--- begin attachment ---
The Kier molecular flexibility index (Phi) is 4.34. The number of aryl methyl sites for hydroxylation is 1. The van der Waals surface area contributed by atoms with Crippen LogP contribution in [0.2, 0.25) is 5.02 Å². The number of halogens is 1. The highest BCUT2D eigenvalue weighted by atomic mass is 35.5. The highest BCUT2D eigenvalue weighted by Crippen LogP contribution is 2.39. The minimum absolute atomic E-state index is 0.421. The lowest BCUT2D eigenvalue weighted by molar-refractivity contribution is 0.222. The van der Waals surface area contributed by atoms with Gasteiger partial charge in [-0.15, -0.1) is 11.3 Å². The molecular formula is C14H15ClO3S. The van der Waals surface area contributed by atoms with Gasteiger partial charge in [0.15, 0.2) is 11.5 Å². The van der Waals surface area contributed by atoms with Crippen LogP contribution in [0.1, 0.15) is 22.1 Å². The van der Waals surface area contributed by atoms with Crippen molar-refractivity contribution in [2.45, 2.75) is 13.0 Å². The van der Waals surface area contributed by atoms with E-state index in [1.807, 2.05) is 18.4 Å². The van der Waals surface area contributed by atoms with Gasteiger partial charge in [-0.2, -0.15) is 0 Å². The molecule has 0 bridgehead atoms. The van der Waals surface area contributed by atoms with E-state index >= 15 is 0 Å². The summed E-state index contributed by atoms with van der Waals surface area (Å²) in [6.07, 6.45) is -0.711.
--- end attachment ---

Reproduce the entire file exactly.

The Kier molecular flexibility index (Phi) is 4.34. The number of aryl methyl sites for hydroxylation is 1. The van der Waals surface area contributed by atoms with Crippen LogP contribution in [0.2, 0.25) is 5.02 Å². The number of halogens is 1. The highest BCUT2D eigenvalue weighted by atomic mass is 35.5. The highest BCUT2D eigenvalue weighted by Crippen LogP contribution is 2.39. The minimum absolute atomic E-state index is 0.421. The lowest BCUT2D eigenvalue weighted by molar-refractivity contribution is 0.222. The van der Waals surface area contributed by atoms with Gasteiger partial charge in [-0.15, -0.1) is 11.3 Å². The molecular formula is C14H15ClO3S. The van der Waals surface area contributed by atoms with Gasteiger partial charge in [0.15, 0.2) is 11.5 Å². The van der Waals surface area contributed by atoms with Crippen LogP contribution in [0.1, 0.15) is 22.1 Å². The van der Waals surface area contributed by atoms with Crippen molar-refractivity contribution in [2.45, 2.75) is 13.0 Å². The van der Waals surface area contributed by atoms with E-state index in [1.807, 2.05) is 18.4 Å². The van der Waals surface area contributed by atoms with Gasteiger partial charge in [-0.2, -0.15) is 0 Å². The molecule has 0 bridgehead atoms. The van der Waals surface area contributed by atoms with E-state index >= 15 is 0 Å². The summed E-state index contributed by atoms with van der Waals surface area (Å²) in [6.07, 6.45) is -0.711.